Satirizing America The Purpose Essay

1187 words - 5 pages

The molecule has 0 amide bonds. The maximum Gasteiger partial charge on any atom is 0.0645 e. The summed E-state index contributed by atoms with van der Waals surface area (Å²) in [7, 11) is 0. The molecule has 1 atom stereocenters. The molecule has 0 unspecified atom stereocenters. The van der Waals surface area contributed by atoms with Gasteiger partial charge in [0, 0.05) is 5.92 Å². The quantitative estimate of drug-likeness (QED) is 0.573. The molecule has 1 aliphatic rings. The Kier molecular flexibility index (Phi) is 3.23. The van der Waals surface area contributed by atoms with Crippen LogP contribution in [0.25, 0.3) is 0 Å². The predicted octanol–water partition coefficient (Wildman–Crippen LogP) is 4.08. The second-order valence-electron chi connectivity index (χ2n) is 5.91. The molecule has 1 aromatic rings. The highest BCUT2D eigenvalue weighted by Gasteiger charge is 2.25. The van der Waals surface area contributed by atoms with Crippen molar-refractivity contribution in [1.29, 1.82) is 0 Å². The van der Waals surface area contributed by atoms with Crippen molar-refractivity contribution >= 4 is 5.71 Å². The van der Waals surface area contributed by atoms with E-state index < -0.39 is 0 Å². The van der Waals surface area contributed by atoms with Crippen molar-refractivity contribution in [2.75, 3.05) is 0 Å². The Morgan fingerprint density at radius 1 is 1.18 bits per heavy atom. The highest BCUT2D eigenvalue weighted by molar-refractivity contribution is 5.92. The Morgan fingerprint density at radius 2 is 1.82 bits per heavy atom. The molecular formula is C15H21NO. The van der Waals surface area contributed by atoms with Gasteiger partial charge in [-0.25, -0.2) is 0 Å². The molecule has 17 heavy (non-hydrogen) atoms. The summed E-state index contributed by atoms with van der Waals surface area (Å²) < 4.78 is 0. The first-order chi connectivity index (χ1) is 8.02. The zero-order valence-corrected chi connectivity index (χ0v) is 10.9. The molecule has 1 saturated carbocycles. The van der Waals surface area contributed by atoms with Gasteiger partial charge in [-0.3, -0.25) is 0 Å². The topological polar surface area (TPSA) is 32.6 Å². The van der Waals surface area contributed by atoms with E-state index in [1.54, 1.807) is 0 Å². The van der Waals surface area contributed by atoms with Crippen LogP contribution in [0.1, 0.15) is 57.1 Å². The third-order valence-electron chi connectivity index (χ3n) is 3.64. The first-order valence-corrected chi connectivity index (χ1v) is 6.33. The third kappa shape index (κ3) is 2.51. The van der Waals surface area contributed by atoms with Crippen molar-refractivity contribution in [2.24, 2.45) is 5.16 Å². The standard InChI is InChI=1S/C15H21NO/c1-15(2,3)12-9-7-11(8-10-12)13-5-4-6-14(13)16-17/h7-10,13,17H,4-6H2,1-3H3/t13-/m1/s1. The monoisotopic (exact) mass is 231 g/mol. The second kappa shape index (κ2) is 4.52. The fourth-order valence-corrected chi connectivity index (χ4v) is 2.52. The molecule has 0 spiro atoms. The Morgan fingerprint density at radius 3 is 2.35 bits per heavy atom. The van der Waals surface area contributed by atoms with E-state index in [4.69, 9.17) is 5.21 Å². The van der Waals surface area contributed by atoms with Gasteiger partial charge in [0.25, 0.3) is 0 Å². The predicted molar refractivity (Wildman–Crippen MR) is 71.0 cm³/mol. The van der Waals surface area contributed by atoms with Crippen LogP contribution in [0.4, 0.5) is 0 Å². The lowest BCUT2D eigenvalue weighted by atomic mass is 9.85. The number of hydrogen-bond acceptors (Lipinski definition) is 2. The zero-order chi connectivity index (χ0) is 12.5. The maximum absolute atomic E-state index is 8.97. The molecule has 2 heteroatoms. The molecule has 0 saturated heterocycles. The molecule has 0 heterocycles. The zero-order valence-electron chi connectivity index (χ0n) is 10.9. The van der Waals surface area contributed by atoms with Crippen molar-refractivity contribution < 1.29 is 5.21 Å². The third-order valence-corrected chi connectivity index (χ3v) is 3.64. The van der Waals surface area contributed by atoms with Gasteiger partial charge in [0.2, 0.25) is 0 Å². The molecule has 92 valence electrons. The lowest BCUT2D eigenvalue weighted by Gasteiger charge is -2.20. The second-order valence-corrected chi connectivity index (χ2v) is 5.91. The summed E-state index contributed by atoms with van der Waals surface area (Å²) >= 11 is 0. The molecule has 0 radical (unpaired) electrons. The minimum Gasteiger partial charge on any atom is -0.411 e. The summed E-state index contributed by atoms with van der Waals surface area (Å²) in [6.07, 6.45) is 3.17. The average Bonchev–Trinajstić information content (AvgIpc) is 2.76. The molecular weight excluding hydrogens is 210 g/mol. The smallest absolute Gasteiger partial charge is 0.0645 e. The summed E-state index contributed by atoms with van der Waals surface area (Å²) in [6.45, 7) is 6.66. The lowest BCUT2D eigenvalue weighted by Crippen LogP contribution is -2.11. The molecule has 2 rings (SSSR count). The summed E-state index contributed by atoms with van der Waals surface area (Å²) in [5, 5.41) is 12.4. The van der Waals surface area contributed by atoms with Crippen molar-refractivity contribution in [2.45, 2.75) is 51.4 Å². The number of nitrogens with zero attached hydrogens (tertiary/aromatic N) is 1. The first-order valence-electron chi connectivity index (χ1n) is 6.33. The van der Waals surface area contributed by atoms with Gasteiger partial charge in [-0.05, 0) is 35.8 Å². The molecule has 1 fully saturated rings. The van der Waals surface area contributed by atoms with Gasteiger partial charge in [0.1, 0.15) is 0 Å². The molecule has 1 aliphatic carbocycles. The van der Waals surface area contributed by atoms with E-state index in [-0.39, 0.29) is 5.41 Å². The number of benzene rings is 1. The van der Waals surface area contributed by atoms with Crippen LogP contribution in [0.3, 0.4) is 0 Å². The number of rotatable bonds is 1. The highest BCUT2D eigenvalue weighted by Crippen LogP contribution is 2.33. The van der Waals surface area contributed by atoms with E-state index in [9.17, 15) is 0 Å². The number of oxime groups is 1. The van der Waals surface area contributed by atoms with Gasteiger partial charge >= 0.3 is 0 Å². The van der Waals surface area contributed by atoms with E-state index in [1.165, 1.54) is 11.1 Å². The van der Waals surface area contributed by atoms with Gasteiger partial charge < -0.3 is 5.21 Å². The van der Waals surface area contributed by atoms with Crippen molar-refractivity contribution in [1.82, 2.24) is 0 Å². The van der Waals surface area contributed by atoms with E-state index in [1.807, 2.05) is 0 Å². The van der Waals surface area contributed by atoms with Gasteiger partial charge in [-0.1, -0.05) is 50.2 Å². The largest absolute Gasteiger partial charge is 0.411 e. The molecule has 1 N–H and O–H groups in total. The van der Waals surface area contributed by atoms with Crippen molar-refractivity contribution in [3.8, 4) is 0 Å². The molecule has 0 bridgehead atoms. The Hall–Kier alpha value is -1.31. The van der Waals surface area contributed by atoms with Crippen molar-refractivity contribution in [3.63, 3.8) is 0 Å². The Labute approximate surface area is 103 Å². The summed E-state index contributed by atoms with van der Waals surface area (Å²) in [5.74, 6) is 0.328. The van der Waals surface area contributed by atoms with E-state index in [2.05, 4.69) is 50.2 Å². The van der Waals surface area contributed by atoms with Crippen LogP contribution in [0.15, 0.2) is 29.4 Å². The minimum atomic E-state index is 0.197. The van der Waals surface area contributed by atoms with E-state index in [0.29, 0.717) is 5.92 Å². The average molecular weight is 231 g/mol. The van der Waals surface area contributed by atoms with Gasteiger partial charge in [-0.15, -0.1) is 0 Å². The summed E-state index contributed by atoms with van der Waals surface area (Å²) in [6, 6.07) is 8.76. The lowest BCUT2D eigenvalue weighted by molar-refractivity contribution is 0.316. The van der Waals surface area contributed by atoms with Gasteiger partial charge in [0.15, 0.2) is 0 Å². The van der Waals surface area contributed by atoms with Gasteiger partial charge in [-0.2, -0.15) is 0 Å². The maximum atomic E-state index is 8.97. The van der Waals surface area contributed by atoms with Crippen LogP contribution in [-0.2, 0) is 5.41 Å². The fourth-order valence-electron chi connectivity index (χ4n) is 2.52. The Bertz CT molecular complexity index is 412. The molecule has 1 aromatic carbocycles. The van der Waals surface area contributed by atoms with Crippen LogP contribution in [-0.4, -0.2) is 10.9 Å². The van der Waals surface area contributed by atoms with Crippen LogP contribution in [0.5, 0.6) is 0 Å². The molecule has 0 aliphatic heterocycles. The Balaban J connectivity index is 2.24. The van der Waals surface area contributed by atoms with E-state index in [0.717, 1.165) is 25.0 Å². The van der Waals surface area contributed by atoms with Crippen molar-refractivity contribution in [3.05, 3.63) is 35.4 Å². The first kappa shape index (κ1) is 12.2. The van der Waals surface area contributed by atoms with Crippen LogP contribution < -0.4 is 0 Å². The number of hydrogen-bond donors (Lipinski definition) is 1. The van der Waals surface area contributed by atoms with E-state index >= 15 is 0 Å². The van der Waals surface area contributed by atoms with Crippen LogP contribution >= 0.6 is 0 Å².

Satirizing America: The Purpose of Irony in The Adventures of Huckleberry Finn In 1884, Mark Twain published the sequel to his successful novel, The Adventures of Tom Sawyer. With the sequel, Twain took a different approach rather than the comical, boyish tone of Tom Sawyer. He used it as an opportunity to exposes the problems he had seen with society using one of the most powerful methods available to a writer: irony. The technique gave Mark Twain much flexibility in his writing. It was a subtle yet powerful way of expression; critical social commentary enveloped in whimsical humor. The Adventures of Huckleberry Finn amuses the reader while expressing a powerful message about society.Using irony, Twain has created an entire novel that satirizes the foolishness he noticed about society. One wrong he saw with society was that man could be so cruel and inhumane to his fellow man. Take the irony that surrounds the situation at the Phelps' farm. The Phelps' were good-natured Christians whom were taught by society that slavery was morally right. Therefore, Jim is treated accordingly and locked up in a shed for running away. One subtle part of the irony is that the cruelest person to Jim was not the Phelps', who locked him in the shed, nor the king, who sold Jim to the Phelps. Instead the most cruel person happens to be Tom Sawyer. Tom needlessly put Jim through arduous conditions: first, for knowing that Jim was already a free man, and secondly, such measures were not necessary for the simple task of freeing Jim. Accordingly, they actually allowed Jim out to help them push the grindstone towards the shed: "We see it warn't no use; we got to go and fetch Jim. So he raised up his bed and slid the chain of the bed-leg" (196). Furthermore, after they placed the grindstone where it needed to be, Tom and Huck "helped him fix his chain back on the bed-leg" (197). In addition, after Tom and Huck finally set Jim free, he was still treated with cruelty even though he had stayed to help Tom when he was shot. Jim risked his freedom and yet the "kind treatment" the doctor suggested was the promise of ending the cursing and placing him back in his shed (215). Slavery, to Mark Twain, was another form of cruelty as illustrated by the conversation Huck had with Joanna at the Wilks' home where Huck is trying to conjure up a plausible story about his background in England: "'How is servants treated in England? Do they treat 'em better 'n we treat our niggers?' 'No! A servant ain't nobody there. They treat them worse than dogs'" (131).One must realize that slaves in the United States were also treated worse than dogs; another social criticism Mark Twain illusively placed without losing fluidity.Mark Twain also used irony to satirize the notion that whites adhered to: superiority over blacks. The prime example of this kind of irony would be the comment Aunt Polly made when Huck had fabricated the story about the cylinder-head accident: "'It warn't the grounding -- that...

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